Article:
"Thinkest thou thy Reeve is not proper to protect thee woman?"
"Sir, I am a freewoman, I hold land. I am not thine to command."
"And with no man to farm it for you how wilt thou pay thy tithes."
"The village men help me sir and I pay them." She had been about to say Wat helped her but he was in enough trouble already.
"The village men do as I say now." With two strides Geoffrey closed on the woman and snatched the arm of her child. "Did I not say thou must honour me? Yet a wench of no family insults me and denies me hospitality?" He drew a dagger and held it against the child's cheek.
"Very well sir, thou shalt lodge with me tonight."
"And for as long as I please." Geoffrey roughly threw the crying child at Hilde's feet.
Seeing that nobody could help her Hilde bowed her head in acquiescence.
For the rest of the day Geoffrey toured the village and surrounding fields, taking the freeman Edwin as his guide. Wat was told to await the arrival of the cart bearing the Reeve's possessions and to move them into Hilde's house. Hilde herself had been told to provide a worthy supper. The widow was well provisioned enough to feed so demanding a guest but the other women brought her two coneys and a knuckle of mutton. To save one of their own they must feed the stranger.
Gossip buzzed among the villagers that day, why had the new Reeve chosen to live in Vanning, surely the Baron could provide lodging in Chollerton. And why had Baron Godric, a good and just master, chosen such a man, a fighting man who had no connection with he district or its people. When the cart arrived people were once more surprised. Geoffrey had few possessions, armour and weapons, the accoutrements of a travelling knight, bridlery and saddlery and a small trunk. The whole spoke of a man who had spent most of his life on horseback, probably in the service of the Plantagenet kings who had ruled England so disastrously.
That night Hilde's cries as Geoffrey took his pleasure heralded the start of a reign of terror that would bring the people of Vanning close to breaking.
The new Reeve was no less hard on the villagers and farmers around the rest of the deChollerton estate but Vanning suffered most because of his constant presence. The simple joys of life seemed to be abolished as people worked from sunrise to sunset all through the summer. Any idling, gossiping over a cup of ale or sharing a joke or a song could easily earn a beating. Geoffrey's pleasure lay in exercising his power over people and in Vanning, away from the eyes of the world that power was absolute.
Hilde was almost a slave, she was soon showing signs of pregnancy but that did not spare her the regular beatings and humiliations if her lodger was displeased with anything. Another girl, aged only twelve and just into her womanhood was also with child and told of being taken while walking back from the fields one day.
Ralf and Edwin were both in their forties, a good age for common people at the time, and though Ralf wore a serf's band he had travelled with his master and served in the wars. It was to these two the villagers would turn in times of trouble. One night in Edwin's house, safe from Geoffrey's sharp eyes, the talk centred on the villagers' misery.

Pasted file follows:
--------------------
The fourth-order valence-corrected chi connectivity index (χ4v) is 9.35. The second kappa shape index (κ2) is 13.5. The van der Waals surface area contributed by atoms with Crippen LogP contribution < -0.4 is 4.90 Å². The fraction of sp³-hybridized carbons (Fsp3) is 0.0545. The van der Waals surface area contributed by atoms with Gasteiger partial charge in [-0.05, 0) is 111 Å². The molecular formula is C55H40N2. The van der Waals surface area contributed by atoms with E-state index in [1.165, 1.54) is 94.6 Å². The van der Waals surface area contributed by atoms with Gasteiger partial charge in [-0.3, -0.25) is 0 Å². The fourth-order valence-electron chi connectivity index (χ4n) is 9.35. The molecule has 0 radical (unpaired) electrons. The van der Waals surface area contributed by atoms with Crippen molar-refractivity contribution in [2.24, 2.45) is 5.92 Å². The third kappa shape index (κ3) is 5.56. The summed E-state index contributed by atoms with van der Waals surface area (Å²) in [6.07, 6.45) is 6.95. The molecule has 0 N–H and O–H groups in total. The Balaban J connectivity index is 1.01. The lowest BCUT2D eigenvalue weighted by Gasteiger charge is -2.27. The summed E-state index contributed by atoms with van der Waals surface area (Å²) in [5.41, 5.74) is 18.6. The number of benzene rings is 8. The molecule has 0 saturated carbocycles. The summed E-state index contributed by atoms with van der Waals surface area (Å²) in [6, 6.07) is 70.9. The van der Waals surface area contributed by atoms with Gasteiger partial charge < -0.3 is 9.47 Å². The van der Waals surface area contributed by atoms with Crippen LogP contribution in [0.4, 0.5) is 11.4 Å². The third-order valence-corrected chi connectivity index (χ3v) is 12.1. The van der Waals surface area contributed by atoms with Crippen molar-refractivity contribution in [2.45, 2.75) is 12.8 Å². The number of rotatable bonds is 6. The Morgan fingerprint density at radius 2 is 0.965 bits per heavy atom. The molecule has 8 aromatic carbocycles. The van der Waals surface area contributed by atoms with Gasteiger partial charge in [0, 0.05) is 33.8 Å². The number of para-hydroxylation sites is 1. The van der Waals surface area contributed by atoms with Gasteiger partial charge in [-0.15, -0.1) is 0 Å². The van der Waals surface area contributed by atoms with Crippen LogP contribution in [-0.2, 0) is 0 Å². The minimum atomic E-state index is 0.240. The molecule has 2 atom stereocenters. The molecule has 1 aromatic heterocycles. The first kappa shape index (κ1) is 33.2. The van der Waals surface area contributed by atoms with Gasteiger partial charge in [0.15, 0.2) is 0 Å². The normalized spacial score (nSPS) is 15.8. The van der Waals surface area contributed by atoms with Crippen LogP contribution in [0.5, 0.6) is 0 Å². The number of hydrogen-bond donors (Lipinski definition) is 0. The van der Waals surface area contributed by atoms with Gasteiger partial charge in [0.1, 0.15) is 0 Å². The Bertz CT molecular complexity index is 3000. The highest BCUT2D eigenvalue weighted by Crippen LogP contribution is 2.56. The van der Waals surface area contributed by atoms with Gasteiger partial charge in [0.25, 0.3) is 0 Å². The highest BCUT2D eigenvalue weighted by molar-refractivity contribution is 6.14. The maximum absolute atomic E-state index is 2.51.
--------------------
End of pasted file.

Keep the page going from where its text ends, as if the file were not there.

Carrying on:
"We mun do something," said Peter Shepherd, "afore yon take everything for he self and we go through the winter starving."
"Or worse kill the breeding stock and milk cows" said Tom Smith.
"Thou mun fight him Tom, thou art strongest. We'st back thee. And when un is beat we'st tell him we are not animals to be treated so."
"And he will bring bailiffs and throw me in the dungeons at Chollerton. If he don't kill me first. Yon man is a trained soldier."
"But we mun free Hilde," said Wat.
"Will you fight then Wat? Your quarter staff against the sword of a skilled fighter?"
Wat flushed with anger and beat his own forehead with clenched fist.
"We can't fight Wat," said Ralf gently to his son, "Reeve has law to protect him. But maybe there is a way if we are patient."
"If we are men before God why are we not men before the law?" Wat asked, not expecting a reply, "will the priests not give us justice. I will fight him alone if I have to."
"God works for those who pay his bishops," Ralf said, patting the his son's shoulder.
"We know you are soft on Hilde but how will it help her if you are killed. She needs her friends alive."
"Let it be" said Edwin, "you are a serf Wat and Hilde a free woman. You could not have her to wife unless you won your freedom.
"I know that" said Wat, "but we cannot do nothing."
"We will not do nothing," said Edwin, "but we have no weapons except wisdom. Vanning is away from the roads and a small unimportant village. We are unlucky Geoffrey came here but he was attracted by our isolation. Where there are no prying eyes to see what happens he can be a king. We need wise counsel."
"Why does he treat us so?" Wat begged of anybody.
"Because he can," said Ralf, "it is in the nature of such men."
Ralf looked at Edwin. "The morrow we mun go to the forest for the stray swine?"